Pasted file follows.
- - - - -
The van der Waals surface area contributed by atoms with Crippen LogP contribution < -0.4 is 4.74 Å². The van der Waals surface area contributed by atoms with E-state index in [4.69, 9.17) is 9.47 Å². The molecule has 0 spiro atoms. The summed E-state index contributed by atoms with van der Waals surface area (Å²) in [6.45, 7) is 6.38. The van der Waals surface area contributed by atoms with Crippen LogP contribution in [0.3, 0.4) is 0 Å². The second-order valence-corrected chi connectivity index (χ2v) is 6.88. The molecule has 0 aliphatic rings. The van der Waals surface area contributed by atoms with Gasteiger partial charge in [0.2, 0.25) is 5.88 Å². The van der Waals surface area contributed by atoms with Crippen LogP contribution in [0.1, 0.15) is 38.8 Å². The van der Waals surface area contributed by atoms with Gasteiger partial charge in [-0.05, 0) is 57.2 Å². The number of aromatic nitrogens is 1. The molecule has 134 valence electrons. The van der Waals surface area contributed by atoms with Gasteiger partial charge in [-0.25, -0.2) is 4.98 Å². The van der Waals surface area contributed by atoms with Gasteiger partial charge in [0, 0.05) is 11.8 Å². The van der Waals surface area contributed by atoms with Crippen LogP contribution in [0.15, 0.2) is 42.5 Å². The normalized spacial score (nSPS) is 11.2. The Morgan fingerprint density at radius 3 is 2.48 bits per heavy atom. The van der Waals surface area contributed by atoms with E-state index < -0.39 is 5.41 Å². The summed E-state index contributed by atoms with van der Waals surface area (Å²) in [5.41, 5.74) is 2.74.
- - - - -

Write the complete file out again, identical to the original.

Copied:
The van der Waals surface area contributed by atoms with Crippen LogP contribution < -0.4 is 4.74 Å². The van der Waals surface area contributed by atoms with E-state index in [4.69, 9.17) is 9.47 Å². The molecule has 0 spiro atoms. The summed E-state index contributed by atoms with van der Waals surface area (Å²) in [6.45, 7) is 6.38. The van der Waals surface area contributed by atoms with Crippen LogP contribution in [0.3, 0.4) is 0 Å². The second-order valence-corrected chi connectivity index (χ2v) is 6.88. The molecule has 0 aliphatic rings. The van der Waals surface area contributed by atoms with Gasteiger partial charge in [0.2, 0.25) is 5.88 Å². The van der Waals surface area contributed by atoms with Crippen LogP contribution in [0.1, 0.15) is 38.8 Å². The van der Waals surface area contributed by atoms with Gasteiger partial charge in [-0.05, 0) is 57.2 Å². The number of aromatic nitrogens is 1. The molecule has 134 valence electrons. The van der Waals surface area contributed by atoms with Gasteiger partial charge in [-0.25, -0.2) is 4.98 Å². The van der Waals surface area contributed by atoms with Gasteiger partial charge in [0, 0.05) is 11.8 Å². The van der Waals surface area contributed by atoms with Crippen LogP contribution in [0.15, 0.2) is 42.5 Å². The normalized spacial score (nSPS) is 11.2. The Morgan fingerprint density at radius 3 is 2.48 bits per heavy atom. The van der Waals surface area contributed by atoms with E-state index < -0.39 is 5.41 Å². The summed E-state index contributed by atoms with van der Waals surface area (Å²) in [5.41, 5.74) is 2.74.